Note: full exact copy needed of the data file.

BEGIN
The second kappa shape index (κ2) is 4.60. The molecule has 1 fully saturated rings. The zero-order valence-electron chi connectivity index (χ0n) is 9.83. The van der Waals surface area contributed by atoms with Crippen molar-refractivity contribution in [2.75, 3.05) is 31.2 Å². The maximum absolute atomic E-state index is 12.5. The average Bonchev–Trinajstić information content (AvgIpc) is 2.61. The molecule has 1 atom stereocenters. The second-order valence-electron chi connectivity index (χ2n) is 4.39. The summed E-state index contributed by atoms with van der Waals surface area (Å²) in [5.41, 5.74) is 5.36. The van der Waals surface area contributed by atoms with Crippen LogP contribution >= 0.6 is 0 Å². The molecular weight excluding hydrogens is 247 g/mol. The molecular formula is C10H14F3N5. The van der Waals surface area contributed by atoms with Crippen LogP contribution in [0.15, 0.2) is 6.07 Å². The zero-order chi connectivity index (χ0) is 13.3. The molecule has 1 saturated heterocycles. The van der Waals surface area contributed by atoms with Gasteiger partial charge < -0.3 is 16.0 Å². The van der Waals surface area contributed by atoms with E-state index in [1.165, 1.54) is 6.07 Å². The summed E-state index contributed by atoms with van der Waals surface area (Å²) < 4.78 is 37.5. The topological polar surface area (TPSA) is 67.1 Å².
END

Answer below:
The second kappa shape index (κ2) is 4.60. The molecule has 1 fully saturated rings. The zero-order valence-electron chi connectivity index (χ0n) is 9.83. The van der Waals surface area contributed by atoms with Crippen molar-refractivity contribution in [2.75, 3.05) is 31.2 Å². The maximum absolute atomic E-state index is 12.5. The average Bonchev–Trinajstić information content (AvgIpc) is 2.61. The molecule has 1 atom stereocenters. The second-order valence-electron chi connectivity index (χ2n) is 4.39. The summed E-state index contributed by atoms with van der Waals surface area (Å²) in [5.41, 5.74) is 5.36. The van der Waals surface area contributed by atoms with Crippen LogP contribution >= 0.6 is 0 Å². The molecular weight excluding hydrogens is 247 g/mol. The molecular formula is C10H14F3N5. The van der Waals surface area contributed by atoms with Crippen LogP contribution in [0.15, 0.2) is 6.07 Å². The zero-order chi connectivity index (χ0) is 13.3. The molecule has 1 saturated heterocycles. The van der Waals surface area contributed by atoms with Gasteiger partial charge < -0.3 is 16.0 Å². The van der Waals surface area contributed by atoms with E-state index in [1.165, 1.54) is 6.07 Å². The summed E-state index contributed by atoms with van der Waals surface area (Å²) < 4.78 is 37.5. The topological polar surface area (TPSA) is 67.1 Å².